I really enjoyed Joseph Beattie’s portrayal of Adele’s sexy, yet desperate lover, Vivian Dubois. And Ben Miles gave a subtle, yet complex performance as Rex’s pragmatic older son, Percival. Kenneth Cranham, Laura Haddock and Prunella Scales gave memorable performances as Rex Fortescue, his secretary, Miss Grosvenor and Mrs. MacKenzie. It seemed a pity they were not on the screen long enough for me to truly enjoy their performances. “A POCKET FULL OF RYE” also featured solid performances from Hattie Morahan, Chris Larkin, Ken Campbell, Wendy Richards and Rose Heiney.

“A POCKET FULL OF RYE” proved to be an entertaining movie and a worthy adaptation of Agatha Christie’s 1953 novel. Along with a fine cast led by Julia McKenzie, I thought director Charlie Palmer and screenwriter Kevin Elyot handled the adaptation very well, aside from the sex scenes that struck me as unnecessary. Despite that . . . setback, I still managed to enjoy the movie.

 

“MANSFIELD PARK” (2007) Review

“MANSFIELD PARK” (2007) Review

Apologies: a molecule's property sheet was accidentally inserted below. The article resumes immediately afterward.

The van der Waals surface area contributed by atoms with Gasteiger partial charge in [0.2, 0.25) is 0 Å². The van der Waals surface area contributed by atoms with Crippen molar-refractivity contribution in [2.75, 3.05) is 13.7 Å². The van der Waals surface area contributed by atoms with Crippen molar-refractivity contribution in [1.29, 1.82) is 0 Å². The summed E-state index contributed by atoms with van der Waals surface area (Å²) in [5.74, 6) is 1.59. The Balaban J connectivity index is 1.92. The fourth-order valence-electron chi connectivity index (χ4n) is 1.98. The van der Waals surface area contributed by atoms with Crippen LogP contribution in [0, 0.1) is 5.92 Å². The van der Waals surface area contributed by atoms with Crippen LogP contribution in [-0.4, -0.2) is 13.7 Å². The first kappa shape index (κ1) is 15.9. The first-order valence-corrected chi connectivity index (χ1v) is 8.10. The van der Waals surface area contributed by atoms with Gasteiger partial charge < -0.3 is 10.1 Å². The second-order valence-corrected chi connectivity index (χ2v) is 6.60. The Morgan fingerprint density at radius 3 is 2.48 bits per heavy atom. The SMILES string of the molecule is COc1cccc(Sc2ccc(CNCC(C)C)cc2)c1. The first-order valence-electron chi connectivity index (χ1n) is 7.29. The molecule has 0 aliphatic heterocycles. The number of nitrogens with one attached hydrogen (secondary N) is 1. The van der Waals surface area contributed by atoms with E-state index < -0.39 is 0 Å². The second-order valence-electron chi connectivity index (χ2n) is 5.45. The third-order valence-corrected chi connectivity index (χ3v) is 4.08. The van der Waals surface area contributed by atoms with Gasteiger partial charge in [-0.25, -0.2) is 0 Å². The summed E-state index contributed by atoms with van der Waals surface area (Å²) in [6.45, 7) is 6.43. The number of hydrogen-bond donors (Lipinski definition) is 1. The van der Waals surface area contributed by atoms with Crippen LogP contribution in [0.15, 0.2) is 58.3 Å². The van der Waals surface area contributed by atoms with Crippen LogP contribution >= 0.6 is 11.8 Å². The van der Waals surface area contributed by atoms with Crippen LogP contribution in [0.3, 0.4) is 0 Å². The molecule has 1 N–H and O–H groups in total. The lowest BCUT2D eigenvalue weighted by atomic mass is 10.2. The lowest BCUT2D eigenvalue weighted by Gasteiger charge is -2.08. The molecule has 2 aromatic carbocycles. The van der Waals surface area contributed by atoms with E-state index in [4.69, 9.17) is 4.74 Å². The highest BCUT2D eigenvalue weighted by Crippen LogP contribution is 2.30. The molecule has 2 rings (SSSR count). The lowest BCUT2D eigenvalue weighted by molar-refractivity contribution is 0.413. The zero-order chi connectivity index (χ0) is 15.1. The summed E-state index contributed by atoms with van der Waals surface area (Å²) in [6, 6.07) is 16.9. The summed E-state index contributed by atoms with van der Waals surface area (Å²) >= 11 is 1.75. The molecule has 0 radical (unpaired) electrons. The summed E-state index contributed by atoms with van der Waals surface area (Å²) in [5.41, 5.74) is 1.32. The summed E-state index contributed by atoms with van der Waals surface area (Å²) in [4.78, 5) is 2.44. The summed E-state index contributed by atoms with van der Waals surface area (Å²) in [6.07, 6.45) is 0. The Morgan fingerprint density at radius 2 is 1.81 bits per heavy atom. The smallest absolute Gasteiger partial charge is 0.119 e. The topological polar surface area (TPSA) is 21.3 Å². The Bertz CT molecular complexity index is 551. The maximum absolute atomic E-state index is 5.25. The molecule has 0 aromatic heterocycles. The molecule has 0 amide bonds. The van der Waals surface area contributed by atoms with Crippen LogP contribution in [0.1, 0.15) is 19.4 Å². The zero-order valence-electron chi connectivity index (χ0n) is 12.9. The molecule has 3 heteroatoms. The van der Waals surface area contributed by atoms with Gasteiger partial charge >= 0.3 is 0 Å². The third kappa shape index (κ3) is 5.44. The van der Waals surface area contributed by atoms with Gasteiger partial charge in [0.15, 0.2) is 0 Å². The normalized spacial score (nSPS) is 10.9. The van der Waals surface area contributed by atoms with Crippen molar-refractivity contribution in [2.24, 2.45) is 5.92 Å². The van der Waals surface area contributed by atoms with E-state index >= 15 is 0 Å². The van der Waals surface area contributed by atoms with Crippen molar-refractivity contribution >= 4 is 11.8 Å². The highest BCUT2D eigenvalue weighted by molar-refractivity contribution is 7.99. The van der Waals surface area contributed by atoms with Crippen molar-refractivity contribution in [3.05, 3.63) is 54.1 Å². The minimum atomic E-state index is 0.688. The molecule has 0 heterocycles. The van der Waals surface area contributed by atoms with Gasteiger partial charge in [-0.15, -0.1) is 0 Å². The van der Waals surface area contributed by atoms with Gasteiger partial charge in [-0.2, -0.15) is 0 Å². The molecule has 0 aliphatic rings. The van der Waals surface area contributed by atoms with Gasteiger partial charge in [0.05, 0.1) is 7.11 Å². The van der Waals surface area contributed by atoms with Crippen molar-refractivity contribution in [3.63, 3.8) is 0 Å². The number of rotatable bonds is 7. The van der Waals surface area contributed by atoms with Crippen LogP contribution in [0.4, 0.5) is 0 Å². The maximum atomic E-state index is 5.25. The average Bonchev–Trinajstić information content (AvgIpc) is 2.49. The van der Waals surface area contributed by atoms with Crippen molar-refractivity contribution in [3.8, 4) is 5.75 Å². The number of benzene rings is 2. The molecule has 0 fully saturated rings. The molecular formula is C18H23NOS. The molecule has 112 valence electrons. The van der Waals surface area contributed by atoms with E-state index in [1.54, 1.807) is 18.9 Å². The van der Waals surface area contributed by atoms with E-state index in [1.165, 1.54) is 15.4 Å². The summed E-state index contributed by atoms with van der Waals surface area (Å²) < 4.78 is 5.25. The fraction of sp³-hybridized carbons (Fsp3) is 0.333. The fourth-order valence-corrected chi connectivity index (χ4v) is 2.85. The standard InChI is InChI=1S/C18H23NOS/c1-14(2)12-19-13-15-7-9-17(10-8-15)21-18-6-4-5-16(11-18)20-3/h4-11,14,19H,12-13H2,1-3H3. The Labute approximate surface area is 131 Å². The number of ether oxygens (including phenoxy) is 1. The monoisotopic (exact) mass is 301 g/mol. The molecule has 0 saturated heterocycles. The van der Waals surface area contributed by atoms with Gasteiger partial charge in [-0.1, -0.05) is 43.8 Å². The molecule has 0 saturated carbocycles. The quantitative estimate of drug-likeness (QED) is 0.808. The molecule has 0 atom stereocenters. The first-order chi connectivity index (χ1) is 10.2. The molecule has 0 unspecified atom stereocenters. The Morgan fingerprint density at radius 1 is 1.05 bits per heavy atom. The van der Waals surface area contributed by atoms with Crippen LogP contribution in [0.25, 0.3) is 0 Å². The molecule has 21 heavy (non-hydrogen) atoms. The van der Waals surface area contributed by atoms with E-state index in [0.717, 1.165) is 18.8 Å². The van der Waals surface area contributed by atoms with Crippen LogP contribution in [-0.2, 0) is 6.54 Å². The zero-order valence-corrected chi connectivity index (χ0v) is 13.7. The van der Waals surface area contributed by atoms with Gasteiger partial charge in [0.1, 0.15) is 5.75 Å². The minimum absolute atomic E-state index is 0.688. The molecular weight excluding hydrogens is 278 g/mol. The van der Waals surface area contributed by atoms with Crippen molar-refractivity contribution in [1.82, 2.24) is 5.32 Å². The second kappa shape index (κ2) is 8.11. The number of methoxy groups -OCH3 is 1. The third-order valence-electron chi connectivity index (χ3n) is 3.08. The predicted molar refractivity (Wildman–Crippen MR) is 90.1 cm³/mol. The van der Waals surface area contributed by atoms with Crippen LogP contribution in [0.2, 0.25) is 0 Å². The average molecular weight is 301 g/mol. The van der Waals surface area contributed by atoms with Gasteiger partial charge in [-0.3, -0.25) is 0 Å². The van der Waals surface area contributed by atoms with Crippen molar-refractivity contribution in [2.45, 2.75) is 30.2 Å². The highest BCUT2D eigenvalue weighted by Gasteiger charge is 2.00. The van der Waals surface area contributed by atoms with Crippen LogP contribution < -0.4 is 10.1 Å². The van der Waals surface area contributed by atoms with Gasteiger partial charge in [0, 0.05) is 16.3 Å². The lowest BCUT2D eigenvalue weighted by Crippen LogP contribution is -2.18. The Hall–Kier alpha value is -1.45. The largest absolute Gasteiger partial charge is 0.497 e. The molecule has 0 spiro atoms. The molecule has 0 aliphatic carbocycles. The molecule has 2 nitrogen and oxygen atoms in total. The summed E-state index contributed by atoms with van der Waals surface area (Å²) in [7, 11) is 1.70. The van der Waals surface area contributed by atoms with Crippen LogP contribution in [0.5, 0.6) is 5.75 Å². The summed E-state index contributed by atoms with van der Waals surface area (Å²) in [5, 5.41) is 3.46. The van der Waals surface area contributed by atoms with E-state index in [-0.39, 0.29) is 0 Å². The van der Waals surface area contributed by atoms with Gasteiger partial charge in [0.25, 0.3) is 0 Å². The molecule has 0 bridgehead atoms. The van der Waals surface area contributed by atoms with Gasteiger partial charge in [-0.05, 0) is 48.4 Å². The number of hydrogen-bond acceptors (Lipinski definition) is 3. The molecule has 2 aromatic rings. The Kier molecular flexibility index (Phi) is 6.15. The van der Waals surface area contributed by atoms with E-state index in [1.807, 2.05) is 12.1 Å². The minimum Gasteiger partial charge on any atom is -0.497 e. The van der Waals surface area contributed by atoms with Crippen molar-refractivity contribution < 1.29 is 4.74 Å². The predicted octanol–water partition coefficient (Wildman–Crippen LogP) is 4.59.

There have been three screen adaptations of Jane Austen’s 1814 novel, “Mansfield Park”. And I have just finished viewing the most recent one – a ninety (90) minute television movie that first aired on the ITV network in March 2007. 

As many Austen fans know, “MANSFIELD PARK” told the story of an English girl sent at the age of 10 to live with her maternal aunt and the latter’s wealthy family at a vast estate called Mansfield Park. Fanny Price is treated as a poor relation of the Bertram family, as a semi-servant for her aunt, Lady Bertram. Only second son, Edmund, treats her with any real kindness. As a result, Fanny finds herself romantically in love with her cousin after eight years at Mansfield Park. Her feelings come to naught when the Bertram family becomes acquainted with a pair of sophisticated siblings named Henry and Mary Crawford. While Henry amuses himself with Fanny’s cousins, Maria and Julia Bertram; Edmund falls in love with Mary, who returns his affections. Jealous over Edmund’s romance with Mary, Fanny is oblivious of Henry’s sudden interest to her. And when he makes it obvious with a proposal of marriage, Fanny finds herself divided between her true feelings about both Edmund and Henry, and her uncle Sir Thomas’ desire to see her married to an eligible man of wealth.